“Legal precedence,” he said. “I want to see if the ministry has any legal grounds to do this, and even if they do, the best way to appeal it. We’ll meet with the consultants tomorrow, and if we know what we’re talking about when we go in, it’ll be easier. Maybe we can find some case studies similar to this that will help.”

“You’re really devoted to this,” she said thankfully, hurrying to keep up with him.

He nodded. “No one takes something that belongs to a Malfoy. Besides, you’re the one who wanted to do this legally. Might as well do it right.”

The library turned out to be twice as big as the Hogwarts one, and twice as dark. Oh, it was well lit, with sconces on every wall and three huge hearths, as well as a few floating lanterns that anyone browsing the library could take with them. It was the books that were dark. Ginny scanned the titles as they walked past the shelves, her eyes going wider with every step. The Art Of Ruling The World And Looking Good While Doing It caught her eye, as did, World Domination; A Handbook. A few other titles, such as Who Needs To Sleep At Night If They Have Everything They’ve Ever Dreamed Of? made her shiver, while others, like The Most Attractive Generation Of Malfoys Yet: 1976 Family Reunion made her smirk.

Draco led her to a table in the center with two huge crimson armchairs at either end. There was an open book on the table called Help! My Wand Is Too Small! (And Other Things That Happen To Every Other Wizard EXCEPT You), and Draco flushed a little, flipping it shut and tossing it aside. “My father’s,” he explained. “The legal section is…” he thought for a moment, before pointing to the darkest, dustiest, obviously least used corner. “There. The illegal section, meaning books covering pretty much the same topics but how they are solved in an illegal, but much more satisfying way, is over there.” He pointed to a brightly lit, three-times as large section across the room. “You go look in the legal section, I’ll try the other.”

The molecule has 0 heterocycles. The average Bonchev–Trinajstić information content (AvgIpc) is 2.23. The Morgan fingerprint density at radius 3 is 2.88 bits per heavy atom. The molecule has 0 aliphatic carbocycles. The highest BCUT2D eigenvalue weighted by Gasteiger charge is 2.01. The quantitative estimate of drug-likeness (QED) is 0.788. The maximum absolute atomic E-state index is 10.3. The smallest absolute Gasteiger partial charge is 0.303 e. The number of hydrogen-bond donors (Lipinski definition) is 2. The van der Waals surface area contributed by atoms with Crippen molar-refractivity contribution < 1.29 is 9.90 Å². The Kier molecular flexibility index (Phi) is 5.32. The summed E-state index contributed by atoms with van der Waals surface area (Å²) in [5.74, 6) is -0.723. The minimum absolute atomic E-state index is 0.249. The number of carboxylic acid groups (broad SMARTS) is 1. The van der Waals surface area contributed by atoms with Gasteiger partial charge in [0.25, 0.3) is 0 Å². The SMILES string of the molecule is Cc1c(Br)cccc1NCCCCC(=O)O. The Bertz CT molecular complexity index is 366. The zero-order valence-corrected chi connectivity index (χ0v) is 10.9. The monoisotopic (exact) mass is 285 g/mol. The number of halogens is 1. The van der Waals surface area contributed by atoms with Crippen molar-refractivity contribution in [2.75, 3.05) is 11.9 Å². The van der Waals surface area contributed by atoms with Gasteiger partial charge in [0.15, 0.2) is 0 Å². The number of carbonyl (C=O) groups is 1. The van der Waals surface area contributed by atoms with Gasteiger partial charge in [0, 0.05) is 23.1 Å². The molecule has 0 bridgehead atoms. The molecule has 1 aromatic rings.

“I thought you said we were doing this legally?”

“That doesn’t mean we can’t see how it’s done illegally, does it? In case legally doesn’t work? And we may be able to use some of the information there as well.” He grinned. “Doesn’t hurt to check, after all.”

She rolled her eyes, grabbed a floating lantern and went in the direction he had indicated. The spines of the books were so covered with dust that she had to wipe them with her sleeve, and by the time she had searched through one shelf, she was covered in dust.

Finally, she pulled out So They’ve Taken Your Heir or When The Ministry Meddles; Guidelines To Beating Them At Their Own Game and returned to the table, absently wiping her face on her sleeve, which only made the dirt worse.

She was reading through the index when Draco returned, looking, as usual, immaculate and clean. He laughed out loud when he saw her and she scowled at him.

“Next time, I get the clean section,” she grumbled.

“Why?” he drawled in a low voice. “I like it when you’re dirty.”

Ginny’s eyes widened a tiny bit and she said, “Surely you don’t think I don’t know how sexually connotative that was? I do have a lot of older brothers, so I’m not as innocent as you seem to believe.”

“Yes,” he said solemnly. “You’re very corrupt. I can tell.”

She nodded. “Good.” She brushed some of her dirty hair off her forehead and left another smudge, but Draco didn’t comment, merely smirked a little and opened his book.

They read in silence for a long time, making notes of various cases similar to their own that it would be useful to know. Hours passed, and Ginny’s eyes were aching when she finally closed the last book she’d been studying and pushed it away. She moaned and folded her arms on the table, resting her head on them.

Draco glanced up; he was wearing reading glasses. “You can go back to your room and sleep if you like,” he offered.

“I’m not tired, I’ve just never been much for research,” she admitted. “But I don’t want to go. I want to sit here and watch you.”

He studied her face over the top of his glasses. “You want to watch me do research?”

She nodded, smiling. “I like watching you. And you look funny, with those glasses.”

“I look funny? I do not! I happen to like these! They complete the over all visual effect!”

“You wear them because they make you look more studious?” she snickered.

“They’re also charmed,” he said, smirking. “So that when you look at the page, you only see information that you’re looking for.”